(photo credit: JUDY SIEGEL-ITZKOVICH)
The Health Ministry will encourage the establishment of public and private
urgent medical care clinics, open 24/7, in the periphery to minimize unnecessary
visits to hospital emergency rooms, Deputy Health Minister Ya’acov Litzman told
The Jerusalem Post on Monday.
He spoke during a tour of TEREM’s immediate
care clinic in the capital’s Romema neighborhood.
Such facilities have
over the years greatly reduced the pressure on hospitals; in the TEREM chain
alone, of 18,000 ambulatory patients treated last month, 97 percent did not need
further care in emergency rooms, and some of those referred to hospitals did not
need inpatient care.
Litzman’s news came as a complete surprise to Dr.
Joe Djemal, the director of the private chain of urgent care clinics, and its
deputy director-general for operations, Natan Applebaum.
father, Dr. David Applebaum, who was murdered in a 2003 terrorist attack in a
Jerusalem cafe with his daughter Naava, launched Terem in 1989, bringing here
the idea of private, reasonably priced and efficient urgent medical care in the
Litzman told the Post that public organizations and private
companies could compete for tenders to establish such centers in locations at
least half-anhour’s drive from the nearest hospitals. The ministry itself would
not establish such centers, but it would subsidize a third of the cost, with an
equal share paid for by the local authority and the rest from the
Such clinics would be supervised by the ministry. He added
that anyone diagnosed and treated in an urgent care clinic benefits not only
from saved time but also from not being exposed to dangerous pathogens in
crowded hospital facilities.
The ministry will soon release information
for bidders for the clinics, Litzman added.
“We started thinking about
having five or six such centers, but now we are interested in 10 or 11 in the
periphery around the country,” he said.
They will also be in Arab
communities and in Jewish settlements over the Green Line, he said.
deputy minister said he was very familiar with TEREM, which has an additional
immediate care clinic in Jerusalem and others in Beit Shemesh, Modi’in and
Ma’aleh Adumim, as he had used its services, as had members of his
He praised TEREM’s speedy and knowledgeable treatment and their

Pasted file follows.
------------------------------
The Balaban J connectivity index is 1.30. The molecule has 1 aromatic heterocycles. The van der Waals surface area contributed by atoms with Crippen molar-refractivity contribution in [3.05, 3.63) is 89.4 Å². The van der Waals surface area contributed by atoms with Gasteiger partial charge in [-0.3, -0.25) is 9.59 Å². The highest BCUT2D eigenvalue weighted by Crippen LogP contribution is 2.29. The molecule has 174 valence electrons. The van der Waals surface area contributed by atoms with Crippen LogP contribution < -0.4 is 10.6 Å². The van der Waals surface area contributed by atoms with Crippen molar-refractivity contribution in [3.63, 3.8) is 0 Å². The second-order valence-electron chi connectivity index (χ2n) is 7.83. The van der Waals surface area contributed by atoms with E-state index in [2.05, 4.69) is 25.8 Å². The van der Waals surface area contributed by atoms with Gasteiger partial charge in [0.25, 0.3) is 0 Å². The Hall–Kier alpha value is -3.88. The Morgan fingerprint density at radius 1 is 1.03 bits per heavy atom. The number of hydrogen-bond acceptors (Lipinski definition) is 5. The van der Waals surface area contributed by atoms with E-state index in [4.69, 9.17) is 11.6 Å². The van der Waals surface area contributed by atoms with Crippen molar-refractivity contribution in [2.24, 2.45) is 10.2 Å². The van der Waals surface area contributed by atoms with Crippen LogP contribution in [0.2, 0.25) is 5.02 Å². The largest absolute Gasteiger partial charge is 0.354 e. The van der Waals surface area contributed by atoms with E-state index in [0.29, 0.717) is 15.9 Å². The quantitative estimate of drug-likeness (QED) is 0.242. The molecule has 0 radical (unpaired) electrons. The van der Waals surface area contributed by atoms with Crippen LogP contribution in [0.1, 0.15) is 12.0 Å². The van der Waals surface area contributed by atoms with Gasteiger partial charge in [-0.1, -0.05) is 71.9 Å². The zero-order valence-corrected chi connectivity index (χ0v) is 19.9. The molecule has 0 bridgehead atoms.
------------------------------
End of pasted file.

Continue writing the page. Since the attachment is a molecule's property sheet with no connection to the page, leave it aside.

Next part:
integrated use of computerization for X-ray, ultrasound and lab tests, online
consultation with outside experts, and keeping patients’ personal physicians in
Severe pressure of people with flu complications and other
conditions has overwhelmed hospital emergency rooms and inpatient facilities
around the country and induced the Nurses Union to refuse to admit patients who
would have to lie on beds in the corridors.
Djemal told the Post that
Jerusalem – with its two TEREM clinics – has only 236 hospital emergency room
visits per 1,000 residents annually, compared to 456 in Safed, 421 in Beersheba,
391 in Kfar Saba, 338 in Tel Aviv and other cities that may have health fund
afterhours clinics but no TEREM clinics.
Djemal added that TEREM intends
to open a branch in Karmiel and is considering the establishment of additional
immediate care centers in Ashdod and Bnei Brak. Djemal and Applebaum showed
interest in the Health Ministry’s project but said it was a surprise and they
would have to learn more about it.
Asked about hospital crowding, Litzman
said pressure has declined somewhat in the past few days, but more hospital
beds, especially in internal medicine and intensive care, were needed.
said he couldn’t understand why the Israel Medical Association, which has now
petitioned the High Court of Justice against the ministry over this issue, did
not do so during the past decade, when not a single hospital bed was added, but
“is now doing it, when we have reached an agreement with the Treasury for nearly
1,000 additional beds in six years.”